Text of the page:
“All Australians are cordially invited by the Uluru Statement to support the voice of Aboriginal and Torres Strait Islander people. It has now been translated into 64 languages, including more than 20 First Nations languages, thanks to @ulurustatement & @SBS”, the government said.
SBS Radio and the Uluru Dialogue collaborated to translate the Uluru Statement into various Australian languages. The Uluru Dialogue’s goal of community education and SBS’s community education program were both supported by this work. The Uluru Dialogue also contains a Pat Anderson AO-led project on Aboriginal languages. For Australia’s culturally and linguistically diverse communities, we have now translated the Statement into more than 20 Aboriginal languages (from communities in the Northern Territory and Northern Western Australia) and 60 languages with SBS.
As more First Nations languages are translated, we will keep expanding.
North Sydney Council and the Uluru Dialogue first collaborated on this project.
The Uluru Dialogue is an initiative of the Australian government to bring together Indigenous and non-Indigenous Australians to discuss issues of mutual interest and find solutions to the nation’s challenges. The Dialogue was launched in 2017 in response to the Referendum Council’s Report on Indigenous Recognition in the Constitution. The Dialogue is a series of meetings and workshops held in various countries.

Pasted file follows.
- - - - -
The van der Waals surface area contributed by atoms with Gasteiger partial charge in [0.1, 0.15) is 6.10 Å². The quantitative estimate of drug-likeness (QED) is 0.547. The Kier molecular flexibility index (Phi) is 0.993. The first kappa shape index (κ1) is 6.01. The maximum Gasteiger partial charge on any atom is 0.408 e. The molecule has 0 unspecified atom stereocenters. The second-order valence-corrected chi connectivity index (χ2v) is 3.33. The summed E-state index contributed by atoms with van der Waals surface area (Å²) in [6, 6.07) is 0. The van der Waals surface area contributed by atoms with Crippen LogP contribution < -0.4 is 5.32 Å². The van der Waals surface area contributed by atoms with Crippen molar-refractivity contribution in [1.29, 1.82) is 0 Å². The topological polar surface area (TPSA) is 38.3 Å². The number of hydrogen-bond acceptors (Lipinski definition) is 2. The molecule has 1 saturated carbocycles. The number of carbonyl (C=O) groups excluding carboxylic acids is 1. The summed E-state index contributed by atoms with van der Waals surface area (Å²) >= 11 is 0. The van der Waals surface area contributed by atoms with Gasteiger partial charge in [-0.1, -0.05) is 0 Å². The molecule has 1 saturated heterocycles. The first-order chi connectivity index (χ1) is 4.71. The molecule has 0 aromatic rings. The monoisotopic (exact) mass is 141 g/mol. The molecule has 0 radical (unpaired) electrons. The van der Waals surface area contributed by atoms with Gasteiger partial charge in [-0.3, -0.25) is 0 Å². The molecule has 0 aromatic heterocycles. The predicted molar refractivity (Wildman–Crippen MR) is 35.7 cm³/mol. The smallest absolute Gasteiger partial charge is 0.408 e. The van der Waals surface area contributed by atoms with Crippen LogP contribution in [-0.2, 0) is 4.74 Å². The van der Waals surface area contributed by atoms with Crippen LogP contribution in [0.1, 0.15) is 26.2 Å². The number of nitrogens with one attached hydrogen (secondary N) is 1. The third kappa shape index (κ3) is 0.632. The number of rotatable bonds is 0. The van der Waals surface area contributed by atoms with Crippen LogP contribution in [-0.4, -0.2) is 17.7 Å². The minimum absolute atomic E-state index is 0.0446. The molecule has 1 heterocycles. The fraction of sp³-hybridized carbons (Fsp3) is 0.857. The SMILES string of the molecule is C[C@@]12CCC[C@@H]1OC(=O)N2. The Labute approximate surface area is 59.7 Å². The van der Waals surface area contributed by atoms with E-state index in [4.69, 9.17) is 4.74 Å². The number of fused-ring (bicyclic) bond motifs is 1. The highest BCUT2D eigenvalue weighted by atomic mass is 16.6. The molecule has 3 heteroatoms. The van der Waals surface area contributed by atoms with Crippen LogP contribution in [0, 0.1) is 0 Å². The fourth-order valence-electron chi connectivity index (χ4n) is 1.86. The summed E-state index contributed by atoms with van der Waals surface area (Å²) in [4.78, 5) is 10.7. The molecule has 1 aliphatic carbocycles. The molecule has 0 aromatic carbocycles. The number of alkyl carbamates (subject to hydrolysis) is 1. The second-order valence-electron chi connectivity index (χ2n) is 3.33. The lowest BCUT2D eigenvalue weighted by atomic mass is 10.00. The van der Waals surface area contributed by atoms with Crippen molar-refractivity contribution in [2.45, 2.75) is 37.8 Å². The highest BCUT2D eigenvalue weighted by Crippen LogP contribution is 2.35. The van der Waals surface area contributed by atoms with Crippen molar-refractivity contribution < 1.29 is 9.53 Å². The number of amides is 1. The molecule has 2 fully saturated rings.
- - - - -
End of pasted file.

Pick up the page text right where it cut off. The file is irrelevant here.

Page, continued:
Participants come from various backgrounds and interests, including Indigenous leaders, politicians, academics, and business people. The meetings are facilitated by experienced professionals and are intended to create meaningful conversations and build trust between Indigenous and non-Indigenous Australians.
The Dialogue aims to work together to identify areas of agreement and disagreement and to develop a shared understanding of how to move forward on issues of mutual importance. The outcomes of the Dialogue will likely lead to tangible action and progress on matters such as Indigenous recognition, constitutional change, and economic development.
The Uluru Dialogue has already produced several tangible outcomes. In 2017, the Dialogue resulted in the Uluru Statement from the Heart, a historic agreement between Indigenous and non-Indigenous Australians.